Oklahoma’s 2,000+ flood control dams saved the state millions last month – but most of them will pass the end of their designed lifespan this year.
President’s Note: Eastern Bluebirds
Attracting certain bird species by landscaping or using birdhouses can help with insect control and be a fun family project. Some birds can be a detriment, such as red-winged blackbirds in sunflowers, or the aggressive English sparrow driving off other birds. The eastern bluebird (Sialia sialis) is one species that can be beneficial and are readily attracted to man-made bird houses.
I was a member of 4-H as a kid and one of my areas of interest was woodworking. I started early making bluebird houses in 4-H woodworking classes. Bluebirds are cavity nesters. Due to the way we manage our landscapes, there can be a lack of natural nesting sites in some areas. I have seen bluebirds nest in open front bird feeders and under the lid of a propane tank. Bluebirds will readily build nests in appropriately designed bird houses.
The first houses I made were the standard rectangular box with a perch on it. There are several issues with the house design. The roof was held in place by a wood screw, and to clean out the house you needed to remove the screw to take off the top. Over several years, the screw would loosen. The perch invited English sparrows (Passer domesticus). English sparrows and snakes were the nemesis of nesting bluebirds. If the sparrow found the box first, it would build a nest and keep bluebirds away. I was constantly removing sparrow nests from my bluebird houses to discourage them. If there was a bluebird nesting in the box, sometimes the sparrow would kill the bluebird and take over the nest box. If the house was mounted on a tree or wooden post, snakes could climb up and kill the nesting bluebirds.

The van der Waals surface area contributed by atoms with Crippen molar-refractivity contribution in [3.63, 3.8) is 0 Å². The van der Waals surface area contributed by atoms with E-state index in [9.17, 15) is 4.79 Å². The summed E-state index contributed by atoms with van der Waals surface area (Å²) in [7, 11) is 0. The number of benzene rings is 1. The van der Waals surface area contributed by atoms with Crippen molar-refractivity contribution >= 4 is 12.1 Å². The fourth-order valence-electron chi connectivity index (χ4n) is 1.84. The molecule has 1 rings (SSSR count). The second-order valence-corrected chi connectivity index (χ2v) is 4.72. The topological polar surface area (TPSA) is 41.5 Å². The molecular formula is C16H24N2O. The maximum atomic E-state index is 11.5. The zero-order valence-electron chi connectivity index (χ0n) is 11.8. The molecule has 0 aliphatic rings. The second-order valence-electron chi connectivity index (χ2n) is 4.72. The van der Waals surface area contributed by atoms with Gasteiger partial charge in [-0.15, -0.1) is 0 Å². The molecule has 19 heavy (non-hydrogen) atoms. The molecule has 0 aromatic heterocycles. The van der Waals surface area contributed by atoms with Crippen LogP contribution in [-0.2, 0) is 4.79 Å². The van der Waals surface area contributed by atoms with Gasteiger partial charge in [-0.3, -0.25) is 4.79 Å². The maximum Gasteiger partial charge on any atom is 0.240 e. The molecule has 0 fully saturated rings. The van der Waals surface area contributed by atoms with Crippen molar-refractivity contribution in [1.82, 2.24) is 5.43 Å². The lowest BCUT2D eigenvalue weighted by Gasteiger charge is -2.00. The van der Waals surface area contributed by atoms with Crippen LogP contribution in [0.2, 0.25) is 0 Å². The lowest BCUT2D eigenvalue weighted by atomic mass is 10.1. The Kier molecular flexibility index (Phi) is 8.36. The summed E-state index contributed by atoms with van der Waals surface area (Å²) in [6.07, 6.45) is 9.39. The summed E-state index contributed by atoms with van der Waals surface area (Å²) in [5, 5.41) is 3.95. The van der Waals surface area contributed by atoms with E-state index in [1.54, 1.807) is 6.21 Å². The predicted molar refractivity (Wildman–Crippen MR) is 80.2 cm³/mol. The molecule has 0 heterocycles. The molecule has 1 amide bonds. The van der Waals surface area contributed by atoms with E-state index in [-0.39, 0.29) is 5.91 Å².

Several years after I started working at the Kerr Center, I came across a study of bluebird house nesting success rates. The study documented a high success rate with a house design called the Peterson Style bluebird house. I tracked down the plans and made several houses. They have been the most successful design I have used. The first one I put up was near the Kerr Center front office door. By the time I walked back to the office and turned around, a male bluebird had claimed the house!
There are several key differences between the box style and the Peterson style. The Peterson house is designed with angles, there is no perch on the house, and the clean out is the front panel held in place by a finish nail inserted by hand. Due to the required cutting angles, you need some woodworking experience to build it. The only weaknesses I have found are that it attracts wasps underneath the floor, it can attract ants, and due to the design it is heavy. I have never seen an English sparrow in the houses. I did mount the houses on wooden posts, which is not the best location to avoid snakes. There are mounting post designs using metal poles with a guard underneath the house to prevent snakes from climbing up.
There are some newer designs which seem to compete well with the success rate I have seen with the Peterson design. Those are the Gilwood, Gilbertson, and Troyer bluebird houses. I have not tried any of these designs, so do your own research on their effectiveness. The cutting angles on the Gilwood design are square, so it should be easier to cut out. I have included some web links which provide more information on building bluebird nest boxes so you can find building plans for the houses mentioned. There are also several state bluebird organizations with websites. Good luck and have fun!